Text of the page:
Hate Crime Statute California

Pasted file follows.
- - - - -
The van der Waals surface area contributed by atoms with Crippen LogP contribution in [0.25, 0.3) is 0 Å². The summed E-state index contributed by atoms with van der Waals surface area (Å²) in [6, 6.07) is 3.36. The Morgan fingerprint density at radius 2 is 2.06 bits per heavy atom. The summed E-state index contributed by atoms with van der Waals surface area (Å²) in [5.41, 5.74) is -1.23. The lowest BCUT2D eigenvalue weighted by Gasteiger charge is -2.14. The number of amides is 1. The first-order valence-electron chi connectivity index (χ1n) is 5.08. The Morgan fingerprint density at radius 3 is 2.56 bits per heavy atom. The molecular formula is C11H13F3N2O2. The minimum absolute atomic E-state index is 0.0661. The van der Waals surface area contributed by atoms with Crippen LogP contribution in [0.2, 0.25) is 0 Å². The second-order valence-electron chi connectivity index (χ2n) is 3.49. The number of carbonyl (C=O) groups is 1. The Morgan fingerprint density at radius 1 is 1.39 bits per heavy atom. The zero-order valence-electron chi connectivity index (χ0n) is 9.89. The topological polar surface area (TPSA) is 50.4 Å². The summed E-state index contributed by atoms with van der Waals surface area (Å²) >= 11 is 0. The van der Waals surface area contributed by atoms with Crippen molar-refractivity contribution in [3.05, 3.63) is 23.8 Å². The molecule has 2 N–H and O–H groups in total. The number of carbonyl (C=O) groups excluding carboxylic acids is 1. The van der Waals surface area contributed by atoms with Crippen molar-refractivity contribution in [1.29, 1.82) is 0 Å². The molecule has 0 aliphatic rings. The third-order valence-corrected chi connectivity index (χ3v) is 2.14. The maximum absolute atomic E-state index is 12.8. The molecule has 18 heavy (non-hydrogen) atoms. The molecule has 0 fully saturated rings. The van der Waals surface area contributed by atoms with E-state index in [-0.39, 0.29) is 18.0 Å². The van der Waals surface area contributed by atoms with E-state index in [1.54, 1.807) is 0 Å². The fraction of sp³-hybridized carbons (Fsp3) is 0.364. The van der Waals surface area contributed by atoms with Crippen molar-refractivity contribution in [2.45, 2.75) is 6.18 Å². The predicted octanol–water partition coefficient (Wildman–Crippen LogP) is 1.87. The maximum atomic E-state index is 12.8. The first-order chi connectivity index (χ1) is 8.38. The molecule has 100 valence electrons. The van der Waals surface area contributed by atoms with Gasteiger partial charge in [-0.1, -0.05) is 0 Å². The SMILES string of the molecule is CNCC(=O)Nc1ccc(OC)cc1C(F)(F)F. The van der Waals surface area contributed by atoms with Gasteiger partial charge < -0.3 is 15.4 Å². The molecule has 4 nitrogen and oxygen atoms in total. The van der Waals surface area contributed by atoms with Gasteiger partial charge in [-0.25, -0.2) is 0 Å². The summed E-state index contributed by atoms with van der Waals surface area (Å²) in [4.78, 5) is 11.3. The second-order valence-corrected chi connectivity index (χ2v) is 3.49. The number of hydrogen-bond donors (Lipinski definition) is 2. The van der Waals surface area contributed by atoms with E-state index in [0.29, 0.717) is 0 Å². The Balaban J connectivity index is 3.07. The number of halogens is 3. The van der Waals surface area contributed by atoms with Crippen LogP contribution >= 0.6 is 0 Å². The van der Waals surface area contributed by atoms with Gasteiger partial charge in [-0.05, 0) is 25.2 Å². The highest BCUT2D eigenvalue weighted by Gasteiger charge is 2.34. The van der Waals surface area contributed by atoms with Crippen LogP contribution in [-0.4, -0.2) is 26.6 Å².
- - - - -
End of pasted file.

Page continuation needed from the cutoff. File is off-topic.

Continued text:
In In re M.S. (1995) 10 Cal. 4th 698, 710-71142 Cal. Rptr. 2d 355, 896 P.2d 1365, the Supreme Court further explained the development of the law in discussing the constitutionality of sections 422.6 and 422.7, the "hate crime" STATUTES: "The state may penalize threats, even those consisting of pure speech, provided the relevant statute singles out for punishment threats falling outside the scope of First Amendment protection. In this context, the goal of the First Amendment is to protect expression that engages in some fashion in public dialogue, that is, ' "communication in which the participants seek to persuade, or are persuaded; communication which is about changing or maintaining beliefs, or taking or refusing to take action on the basis of one's beliefs . . . ." ' As speech strays further from the values of persuasion, dialogue and free exchange of ideas, and moves toward willful threats to perform illegal acts, the state has greater latitude to regulate expression. Nonetheless, statutes criminalizing threats must be narrowly directed against only those threats that truly pose a danger to society. "A threat is an ' "expression of an intent to inflict evil, injury, or damage on another." ' When a reasonable person would foresee that the context and import of the words will cause the listener to believe he or she will be subjected to physical violence, the threat falls outside First Amendment protection." (10 Cal. 4th at pp. 710-711.) As can be seen, to pass muster under the First Amendment, a threat may be punishable only if it expresses the intent to inflict evil, injury or damage on another person, or to perform illegal acts, i.e., only those threats that truly pose a danger to society may be punished. In enacting section 422, the phrase "willfully threatens to commit a crime" is necessary in order to criminalize the threats. With reference to the hate crime statutes, the court concluded they "require proof of a specific intent to interfere with a person's right protected under state or federal law. This requirement helps protect against unconstitutional application to protected speech. " (In re M.S., supra, 10 Cal. 4th at p. 713.) Similarly, with regard to section 422, it requires the threat to commit crimes or illegal acts in order to take it out of First Amendment protection. (See People v. Dias, supra, 52 Cal. App. 4th at p. 51 "the federal courts after Kelner have concluded that not all threats to perform illegal acts are protected by the First Amendment".) "Violence and threats of violence . . . fall outside the protection of the First Amendment because they coerce by unlawful conduct, rather than persuade by expression, and thus play no part in the 'marketplace of ideas.' As such, they are punishable because of the state's interest in protecting individuals from the fear of violence, the disruption fear engenders and the possibility the threatened violence will occur. Citation." ( In re M.S., supra, 10 Cal. 4th at p. 714.) As noted by the court in People v. Brooks (1994) 26 Cal. App. 4th 142, 149 31 Cal. Rptr. 2d 283, this is precisely why section 422 was enacted: " Penal Code section 422 was passed by the Legislature as part of the 'California Street Terrorism Enforcement and Prevention Act' of 1988. A portion of that act provides: 'The Legislature hereby finds and declares that it is the right of every person . . . to be secure and protected from fear, intimidation, and physical harm caused by the activities of violent groups and individuals. It is not the intent of this chapter to interfere with the exercise of the constitutionally protected rights of freedom of expression and association. The Legislature, however, . . . finds that the State of California is in a state of crisis which has been caused by violent street gangs whose members threaten, terrorize, and commit a multitude of crimes against the peaceful citizens of their neighborhoods. These activities . . . present a clear and present danger to public order and safety and are not constitutionally protected.' ( Pen. Code, 186.21, italics added.)" (26 Cal. App. 4th at p. 149.)